The following costs in table 3 are in $/mile for three road widths: 40, 60, and 80 ft. These costs are based on a level desert area with minimal clearing and no drilling and blasting of side slopes. Construction material cost is composed mainly of gravel. The costs are based on con­struction of a good quality gravel road, including stripping and storing topsoil, clearing, rough grading, scarifying, grading, compacting, laying a gravel base and surface, and installing drainage ditches. The 40-ft-wide road would most often be used for access roads, while the 60- and 80-ft roads would most likely be used where long haul distances from the pit to the mill were required.

Table 3.-Access road capital costs (in $/mile)
Category Road width
40 ft 60 ft 80 ft
Labor . . . . . . . . . . . . 13,600 (R) 19,900 (R) 26,300 (R)
Equipment . . . . . . . . 10,100 (R) 14,800 (R) 19,500 (R)
Steel . . . . . . . . . . . . 3,400 (R) 5,000 (R) 6,600 (R)
Fuel . . . . . . . . . . . . . 14,900 (R) 21,900 (R) 28,900 (R)
Lube . . . . . . . . . . . . 3,800 (R) 5,600 (R) 7,300 (R)
Construction material 27,700 (R) 41,600 (R) 55,400 (R)
Sales tax . . . . . . . . . 2,500 (R) 3,700 (R) 4,900 (R)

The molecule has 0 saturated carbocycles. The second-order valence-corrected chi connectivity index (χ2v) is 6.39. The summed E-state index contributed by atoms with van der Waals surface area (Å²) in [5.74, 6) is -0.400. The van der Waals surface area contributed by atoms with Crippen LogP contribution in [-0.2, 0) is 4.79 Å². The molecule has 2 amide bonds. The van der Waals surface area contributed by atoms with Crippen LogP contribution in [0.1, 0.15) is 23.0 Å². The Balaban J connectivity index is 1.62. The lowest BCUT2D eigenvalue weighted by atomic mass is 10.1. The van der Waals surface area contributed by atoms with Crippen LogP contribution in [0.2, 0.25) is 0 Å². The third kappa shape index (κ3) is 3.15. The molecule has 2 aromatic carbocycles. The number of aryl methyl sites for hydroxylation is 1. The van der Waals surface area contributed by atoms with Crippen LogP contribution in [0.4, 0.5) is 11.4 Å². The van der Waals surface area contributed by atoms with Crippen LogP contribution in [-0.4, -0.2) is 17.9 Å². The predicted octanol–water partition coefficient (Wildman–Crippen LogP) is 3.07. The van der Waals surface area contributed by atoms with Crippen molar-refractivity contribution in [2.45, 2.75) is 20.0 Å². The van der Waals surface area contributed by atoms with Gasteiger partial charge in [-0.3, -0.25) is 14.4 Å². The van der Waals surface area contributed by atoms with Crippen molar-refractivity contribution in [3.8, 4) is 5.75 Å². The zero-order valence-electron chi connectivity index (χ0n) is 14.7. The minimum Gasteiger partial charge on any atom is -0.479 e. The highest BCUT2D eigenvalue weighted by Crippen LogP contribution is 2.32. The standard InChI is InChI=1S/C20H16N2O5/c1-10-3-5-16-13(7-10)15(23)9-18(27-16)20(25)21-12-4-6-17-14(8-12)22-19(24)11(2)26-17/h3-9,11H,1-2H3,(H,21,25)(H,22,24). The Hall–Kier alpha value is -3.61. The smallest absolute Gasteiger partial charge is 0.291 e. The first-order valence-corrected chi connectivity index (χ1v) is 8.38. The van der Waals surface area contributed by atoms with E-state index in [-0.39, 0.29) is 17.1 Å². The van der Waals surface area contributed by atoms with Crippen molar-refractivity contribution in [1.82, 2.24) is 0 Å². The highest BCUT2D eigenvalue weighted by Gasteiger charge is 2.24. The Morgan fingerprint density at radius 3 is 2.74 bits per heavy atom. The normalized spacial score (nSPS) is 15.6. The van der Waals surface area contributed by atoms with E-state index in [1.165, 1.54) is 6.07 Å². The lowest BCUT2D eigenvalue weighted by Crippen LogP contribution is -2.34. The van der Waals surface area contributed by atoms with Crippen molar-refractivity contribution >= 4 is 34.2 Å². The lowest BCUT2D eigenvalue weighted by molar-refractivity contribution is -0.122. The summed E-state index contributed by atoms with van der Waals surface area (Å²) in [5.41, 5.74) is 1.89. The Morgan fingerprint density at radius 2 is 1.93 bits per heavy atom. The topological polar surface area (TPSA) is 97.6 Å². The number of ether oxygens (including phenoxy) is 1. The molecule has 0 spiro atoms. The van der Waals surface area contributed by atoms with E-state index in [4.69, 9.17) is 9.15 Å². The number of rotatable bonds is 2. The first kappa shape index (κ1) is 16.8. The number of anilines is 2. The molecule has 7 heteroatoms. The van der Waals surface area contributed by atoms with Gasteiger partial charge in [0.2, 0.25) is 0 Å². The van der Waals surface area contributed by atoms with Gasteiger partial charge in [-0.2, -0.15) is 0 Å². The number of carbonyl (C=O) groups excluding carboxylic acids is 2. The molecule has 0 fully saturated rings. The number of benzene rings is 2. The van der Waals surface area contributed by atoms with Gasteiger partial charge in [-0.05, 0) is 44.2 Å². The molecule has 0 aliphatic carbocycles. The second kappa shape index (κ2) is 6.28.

Total . . . . . . . . . . 76,000 (R) 112,500 (R) 148,900 (R)

R = Length of access road to construct in miles.

POWER LINES

The following costs in table 4 are in $/mile for con­struction of a power line to the mine-mill site. These costs are based on a level desert area with minimal clearing necessary. The 40-ft poles would be used for power lines near roads and town sites, the 30-ft for lines across un­occupied land, and the 20-ft poles for power lines necessary within the mill complex (for instance, where a diesel generator on-site supplies power to the mill). Cost of the transmission line is included in construction material.

Table 4.-Powerline capital costs (in s/mile)
Category Pole height
20 ft 30 ft 40 ft
Labor . . . . . . . . . . . . 68,000 (P) 68,900 (P) 69,700 (P)
Lumber . . . . . . . . . . 5,500 (P) 10,300 (P) 15,100 (P)
Fuel . . . . . . . . . . . . . 600 (P) 800 (P) 900 (P)